Delegates from Lewiston pose with a banner during a visit to the Harlem Children’s Zone in New York City in January. The group explored how to tackle generational poverty in hopes of finding ideas to bring home to Maine. Steve Collins/Sun Journal Buy this Photo

LEWISTON – Despite a pandemic-induced pause, officials are determined to press forward with an effort to tackle the problem of long-term poverty that has held down some city neighborhoods for generations.

During a recent two-hour Zoom session, members of a Poverty Awareness Committee sought to catch up with one another, review where things stand and plan for a retreat next month to figure out what comes next.

Monique Roy, the Lewiston School Committee chairwoman, said that ultimately the goal is to have solid recommendations and clear goals “so that our work produced something” of value.

While the initiative remains in its earlier stages, its members are focused on how best to break an intergenerational cycle of poverty that has landed three downtown census tracts in Lewiston among the four poorest in Maine.

To help it find possible solutions, a dozen members of the committee traveled to New York City in January to see how a well-regarded nonprofit, the Harlem Children’s Zone, has sought to address poverty in a historically impoverished urban neighborhood.

Because of the intervention of the coronavirus pandemic, “it seems like it’s been a year” since the trip, said Peter Geiger, chairman of the poverty panel.

At least two members of the delegation got so sick during or after the journey that they wonder if they were among the early victims of COVID-19, before anyone realized the disease was quickly spreading in New York City, one of its first hot spots in the United States.

“We were there when it was going on,” Roy said.

Whether or not the illnesses were related, members said the swift spread of the coronavirus, and the shutdowns it spurred starting in mid-March, have been distracting for the panel, Geiger said.

“So much has happened,” he said.

Bobbi Avery, chief administrative officer for the Lewiston Public Schools, said one positive outcome of a difficult situation is that the schools and municipal departments “have found a way to blend and merge our interest together.”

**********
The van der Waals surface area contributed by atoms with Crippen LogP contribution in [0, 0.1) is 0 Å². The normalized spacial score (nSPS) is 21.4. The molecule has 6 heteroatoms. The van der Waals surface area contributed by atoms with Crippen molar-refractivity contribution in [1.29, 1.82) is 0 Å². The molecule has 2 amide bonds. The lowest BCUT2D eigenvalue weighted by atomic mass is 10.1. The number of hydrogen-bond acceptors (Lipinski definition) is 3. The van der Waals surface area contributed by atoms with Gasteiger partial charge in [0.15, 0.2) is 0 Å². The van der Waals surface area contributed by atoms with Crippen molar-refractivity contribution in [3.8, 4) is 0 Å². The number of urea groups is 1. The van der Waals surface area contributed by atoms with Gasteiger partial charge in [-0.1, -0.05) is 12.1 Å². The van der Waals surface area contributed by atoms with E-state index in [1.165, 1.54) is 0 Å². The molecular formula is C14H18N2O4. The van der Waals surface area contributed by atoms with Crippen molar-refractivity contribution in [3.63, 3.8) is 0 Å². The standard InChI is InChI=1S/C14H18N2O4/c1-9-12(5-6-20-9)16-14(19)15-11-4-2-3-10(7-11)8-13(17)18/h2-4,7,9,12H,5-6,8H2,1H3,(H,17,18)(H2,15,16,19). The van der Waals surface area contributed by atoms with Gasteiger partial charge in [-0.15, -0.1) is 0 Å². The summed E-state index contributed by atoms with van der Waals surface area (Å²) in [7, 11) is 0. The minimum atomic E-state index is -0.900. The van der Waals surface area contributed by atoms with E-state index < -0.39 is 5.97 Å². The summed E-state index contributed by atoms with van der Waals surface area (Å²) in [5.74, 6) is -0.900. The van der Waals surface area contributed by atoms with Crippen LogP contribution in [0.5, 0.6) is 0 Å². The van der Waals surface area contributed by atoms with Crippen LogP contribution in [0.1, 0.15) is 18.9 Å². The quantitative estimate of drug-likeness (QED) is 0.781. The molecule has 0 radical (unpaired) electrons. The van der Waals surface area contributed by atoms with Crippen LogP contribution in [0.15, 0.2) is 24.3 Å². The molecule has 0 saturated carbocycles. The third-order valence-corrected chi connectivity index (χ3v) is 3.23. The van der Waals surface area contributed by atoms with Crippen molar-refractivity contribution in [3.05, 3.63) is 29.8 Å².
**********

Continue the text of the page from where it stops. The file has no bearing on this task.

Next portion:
That newfound spirit, together with more empathy and understanding of what people face, may help the committee’s work, she said.

Members of the panel talked about the lessons they learned in Harlem that may have some applicability to the situation in Lewiston.

Among the ideas that caught the attention of a number of the travelers was the holistic approach used by the Harlem Children’s Zone to provide wraparound services from birth all the way through college to children in the area and their families.

That the nonprofit constantly collected data to discern how it was doing and where it could improve also struck many as a good avenue for Lewiston to explore.

Betsy Norcross Plourde, executive director of the Promise Early Education Center, called it huge to see how data-driven the Harlem nonprofit is. She especially liked that it used the information immediately to help programs and individual students.

A Lewiston Police community resource officer, Joe Philippon, said he liked the clear goals that drive the decision-making at the Harlem nonprofit and the way it tries to create leaders out of its own staff, including many who grew up in the neighborhood.

Philippon said he was also impressed with the way the Harlem Children’s Zone opens its facilities to residents, something Lewiston could do as well. All that’s lacking in his hometown, he said, is access to existing resources.

Amanda Winslow, principal of Farwell Elementary School, said she’d like to see Lewiston employ a fitness and nutrition push like the one the Harlem organization has.

“That kind of support for kids,” she said, “is really the foundation.”

Geiger said he found it inspiring the way the Harlem nonprofit enmeshed health care, broadly defined, with education from birth onward in programs that went beyond the regular classroom.

“It doesn’t end at the end of the school day,” Roy said.

Geiger said it reminded him most of what the Tree Street Youth Center does with its intensive after-school programming in Lewiston.

Julia Sleeper, Tree Street’s executive director, said having all the programs in Harlem running under a single vision helped.

In Lewiston, she said, there are a lot of providers of key services, but they operate under different governing principles and people so it will be “a little bit more complicated” to figure out how to get everyone on the same page.

One of the keys to credibility, she said, is to make sure there are people in the community helping to run whatever is created.

Their insight, Sleeper said, is “one of the special sauces that made that program unique” in Harlem.

Roy said the bottom line is that for the effort to succeed in Lewiston, it has to be a community project that goes beyond the schools.

Geiger said there are many players. The question is going to be how to engage them all, he said.

Kaylene Mitchell, a facilitator who worked for the Gorman Foundation, said those involved need to think about what they’d like to see happen.

“What would it look like if you all were outrageously successful?” she asked.

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